I have "known" Dumb Mom ever since I began my blog. She is hysterical, snarky and a mom of 3 boys. As a parent of small children - all under 10 - and a resident of one of the 2 areas which were attacked 10 years ago, sometimes you have to put the jokes aside and provide serious explanations...even when you aren't sure what to say.
I’m a funny lady.
Sometimes I’m the only one who actually thinks so, but that doesn’t diminish the fact in my mind.
I just feel most comfortable cracking jokes (mostly of the sarcastic sort); it’s my way of facing the ridiculousness of life.
And, on the rare occasion that I’m doing the keep quiet and listen thing, I’m smiling.
Sometimes inappropriately so. Okay, mostly inappropriately so.
I guess it’s my awkward, nervousness coming out to play (not to mention my non-smiling face is just down right scary) when faced with the uncomfortable situation that leaves you, a perfect stranger, crying in my office about how your cat died from cancer on the anniversary of your divorce.
Not much I can do but smile, despite the fact that it may not be the expected response.
But, there are certain situations in which even I can’t be funny.
Certain moments or memories or events that, even 10 years later, I can’t muster up a single joke about. And, there is no hope of me smiling.
September 11, 2001 is one of those memories.
Everyone has a 9/11 memory.
It may not be one that is particularly tragic or specifically worth sharing, but it’s one of those life changing events that allows you to remember exactly what you were doing when you found out.
I was sleeping. 8 months pregnant with my first son and I was awoken (on the one day I could actually sleep in) by a phone call from my in-laws.
They were screaming about something. I was trying not to pee my pants (pregnant bladder is a beast, right?).
I hung up with them and turned on the TV to the horror. I cried. I made a bazillion phone calls that would not go through. I cried more. I really started to freak out when the Pentagon plane hit. I tried to call my husband, my father, and my mother (they all worked in DC at the time). All lines were dead. I REALLY freaked out. I ate something (the baby was not interested in skipping breakfast for this or any tragedy). I cried. And then, finally, I heard from my husband. And then my father and mother. And, I cried again. Harder than ever.
It was a scary time.
It was emotional and confusing.
It made me have feelings of anger and patriotism and selflessness I’d never felt before.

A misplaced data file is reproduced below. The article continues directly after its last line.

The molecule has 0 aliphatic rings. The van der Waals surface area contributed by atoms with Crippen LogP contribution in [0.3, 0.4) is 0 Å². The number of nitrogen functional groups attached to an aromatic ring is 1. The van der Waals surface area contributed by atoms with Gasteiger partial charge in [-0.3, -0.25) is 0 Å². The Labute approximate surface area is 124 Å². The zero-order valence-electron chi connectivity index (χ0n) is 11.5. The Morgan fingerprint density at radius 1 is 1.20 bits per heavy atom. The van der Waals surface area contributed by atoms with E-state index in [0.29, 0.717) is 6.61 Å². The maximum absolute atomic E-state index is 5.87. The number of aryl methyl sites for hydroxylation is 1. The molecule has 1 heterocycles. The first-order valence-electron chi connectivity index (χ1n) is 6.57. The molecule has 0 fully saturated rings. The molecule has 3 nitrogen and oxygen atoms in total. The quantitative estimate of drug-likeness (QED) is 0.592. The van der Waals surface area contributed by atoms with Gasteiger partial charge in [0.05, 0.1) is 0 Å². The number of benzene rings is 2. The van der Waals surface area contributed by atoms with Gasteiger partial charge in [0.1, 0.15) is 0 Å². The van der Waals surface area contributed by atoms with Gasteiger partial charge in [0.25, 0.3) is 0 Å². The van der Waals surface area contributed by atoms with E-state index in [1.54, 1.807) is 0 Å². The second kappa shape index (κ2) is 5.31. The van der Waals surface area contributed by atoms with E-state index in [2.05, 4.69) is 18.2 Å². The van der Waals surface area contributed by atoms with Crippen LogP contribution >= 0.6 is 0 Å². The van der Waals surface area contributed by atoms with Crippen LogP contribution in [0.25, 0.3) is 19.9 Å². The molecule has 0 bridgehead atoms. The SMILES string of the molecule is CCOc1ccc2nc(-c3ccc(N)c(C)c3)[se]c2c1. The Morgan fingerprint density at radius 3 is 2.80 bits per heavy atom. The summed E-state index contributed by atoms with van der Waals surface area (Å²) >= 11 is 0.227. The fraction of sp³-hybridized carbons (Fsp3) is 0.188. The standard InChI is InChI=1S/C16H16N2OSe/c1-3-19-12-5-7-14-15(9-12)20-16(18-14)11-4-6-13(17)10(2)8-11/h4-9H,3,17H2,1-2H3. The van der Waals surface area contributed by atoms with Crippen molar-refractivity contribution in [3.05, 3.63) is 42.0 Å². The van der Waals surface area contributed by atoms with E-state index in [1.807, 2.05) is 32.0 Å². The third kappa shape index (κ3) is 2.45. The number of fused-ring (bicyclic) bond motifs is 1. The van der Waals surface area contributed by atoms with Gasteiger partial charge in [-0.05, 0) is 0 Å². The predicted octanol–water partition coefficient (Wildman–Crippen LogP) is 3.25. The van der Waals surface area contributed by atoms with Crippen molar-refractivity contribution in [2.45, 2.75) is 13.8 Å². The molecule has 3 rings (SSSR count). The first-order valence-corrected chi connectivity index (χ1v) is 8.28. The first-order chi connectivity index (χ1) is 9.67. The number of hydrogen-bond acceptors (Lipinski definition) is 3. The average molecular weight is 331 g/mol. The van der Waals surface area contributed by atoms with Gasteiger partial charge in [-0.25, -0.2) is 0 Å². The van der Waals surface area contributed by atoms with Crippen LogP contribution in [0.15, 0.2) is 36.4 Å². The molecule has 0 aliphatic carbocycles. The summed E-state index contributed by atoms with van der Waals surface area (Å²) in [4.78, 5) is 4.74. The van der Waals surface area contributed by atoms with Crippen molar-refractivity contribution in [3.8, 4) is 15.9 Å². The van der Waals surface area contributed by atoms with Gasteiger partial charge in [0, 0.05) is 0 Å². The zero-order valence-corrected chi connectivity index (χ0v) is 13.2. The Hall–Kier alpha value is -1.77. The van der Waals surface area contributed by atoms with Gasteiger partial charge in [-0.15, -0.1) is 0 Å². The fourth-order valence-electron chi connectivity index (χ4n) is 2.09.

It created a memory.
10 years later I still remember.
Just like everyone else.
Except for that little baby who was moving around in my belly on 9/11 begging me for nourishment as I neglected him in favor of gluing my eyes to the TV and clutching the phone in my hands, he wasn’t around yet, so he doesn’t remember.
But, he has questions.
He sits by me on the sofa and watches each year as that horror plays out again and again on the screen.
He sees the images of the planes, and the sadness, and the fires, and the firefighters and he feels his own pain, and fear, and anger over the event.
He watches the specials about the kids living without fathers and mothers and he reaches out to hug me and tell me he loves me, because even at nearly 10 years old, he feels grateful to have his family.
So we talk about it. And, I use the few words I can come up with to try to make sense of the tragedy for him. Because that’s what parents do, right? Try to make sense of the senseless for their children. Try to explain things that there really is no explanation for.
I tell him that the people who did it were bad.
Bad, hateful people who were entirely delusional and probably even insane (I use those exact words, and he knows it’s mommy’s way of not using potty words).
And I tell him that they were captured (the Osama thing is a whole other can of worms that we still haven’t addressed because I’m still having a difficult time coming to grips with my own feelings about it) and forced to face the consequences of their bad choices.
And I lie to him. And make promises I can’t truly keep.
Not the hope-he-forgets-this-so-I-don’t-have-to-follow-through type promises parents like to make over dinner and in the face of a tantrums, but the please-God-let-me-be-right promises that you hope more than anything you can keep.
Because you want him to have memories. Of trips to the beach and first home-runs and graduation ceremonies. Happy memories gathered from having a long, happy life.
I know that he will one day learn all about 9/11; about the events and the politics and the survivors. I can’t keep him from that; I wouldn’t even want to.
But I am thankful that he won’t have to remember it.
At least I get to do that for him.
Dumb Mom pens the humorous lifestyle blog, parenting BY dummies, where she waxes poetic about everything from her life as a Mom Awesome Dude Mom, to her attempts to keep up her style after being ambushed by Stacy and Clinton from What NOT to Wear. She doesn’t give things away (often) and she rarely talks about cooking or cleaning or anything else she’s categorically opposed to. But, feel free to stop by for parenting advice, fashion advice, photography tutorials, and other random bits of awesomeness she considers herself an expert on.